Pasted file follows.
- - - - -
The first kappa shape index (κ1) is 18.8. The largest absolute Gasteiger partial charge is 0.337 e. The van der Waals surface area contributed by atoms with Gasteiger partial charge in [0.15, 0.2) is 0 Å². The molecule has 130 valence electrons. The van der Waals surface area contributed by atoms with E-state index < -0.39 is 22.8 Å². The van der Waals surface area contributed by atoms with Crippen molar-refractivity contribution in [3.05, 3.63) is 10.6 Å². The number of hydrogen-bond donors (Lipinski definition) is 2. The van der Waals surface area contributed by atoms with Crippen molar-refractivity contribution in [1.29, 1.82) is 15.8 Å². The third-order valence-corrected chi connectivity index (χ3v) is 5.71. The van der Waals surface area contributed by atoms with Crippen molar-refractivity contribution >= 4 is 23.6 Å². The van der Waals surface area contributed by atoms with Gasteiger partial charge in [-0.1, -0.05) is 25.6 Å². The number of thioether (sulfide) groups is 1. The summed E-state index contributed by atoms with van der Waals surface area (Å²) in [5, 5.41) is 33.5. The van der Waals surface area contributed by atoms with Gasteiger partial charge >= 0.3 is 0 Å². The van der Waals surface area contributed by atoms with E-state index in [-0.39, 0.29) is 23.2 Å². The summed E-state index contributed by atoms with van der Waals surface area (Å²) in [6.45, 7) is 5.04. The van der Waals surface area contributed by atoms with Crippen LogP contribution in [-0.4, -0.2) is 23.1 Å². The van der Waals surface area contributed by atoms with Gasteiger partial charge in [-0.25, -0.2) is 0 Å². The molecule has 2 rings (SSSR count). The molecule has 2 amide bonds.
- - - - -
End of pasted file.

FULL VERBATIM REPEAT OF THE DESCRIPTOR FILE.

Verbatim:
The first kappa shape index (κ1) is 18.8. The largest absolute Gasteiger partial charge is 0.337 e. The van der Waals surface area contributed by atoms with Gasteiger partial charge in [0.15, 0.2) is 0 Å². The molecule has 130 valence electrons. The van der Waals surface area contributed by atoms with E-state index < -0.39 is 22.8 Å². The van der Waals surface area contributed by atoms with Crippen molar-refractivity contribution in [3.05, 3.63) is 10.6 Å². The number of hydrogen-bond donors (Lipinski definition) is 2. The van der Waals surface area contributed by atoms with Crippen molar-refractivity contribution in [1.29, 1.82) is 15.8 Å². The third-order valence-corrected chi connectivity index (χ3v) is 5.71. The van der Waals surface area contributed by atoms with Crippen molar-refractivity contribution >= 4 is 23.6 Å². The van der Waals surface area contributed by atoms with Gasteiger partial charge in [-0.1, -0.05) is 25.6 Å². The number of thioether (sulfide) groups is 1. The summed E-state index contributed by atoms with van der Waals surface area (Å²) in [5, 5.41) is 33.5. The van der Waals surface area contributed by atoms with Gasteiger partial charge >= 0.3 is 0 Å². The van der Waals surface area contributed by atoms with E-state index in [-0.39, 0.29) is 23.2 Å². The summed E-state index contributed by atoms with van der Waals surface area (Å²) in [6.45, 7) is 5.04. The van der Waals surface area contributed by atoms with Crippen LogP contribution in [-0.4, -0.2) is 23.1 Å². The van der Waals surface area contributed by atoms with Gasteiger partial charge in [-0.25, -0.2) is 0 Å². The molecule has 2 rings (SSSR count). The molecule has 2 amide bonds.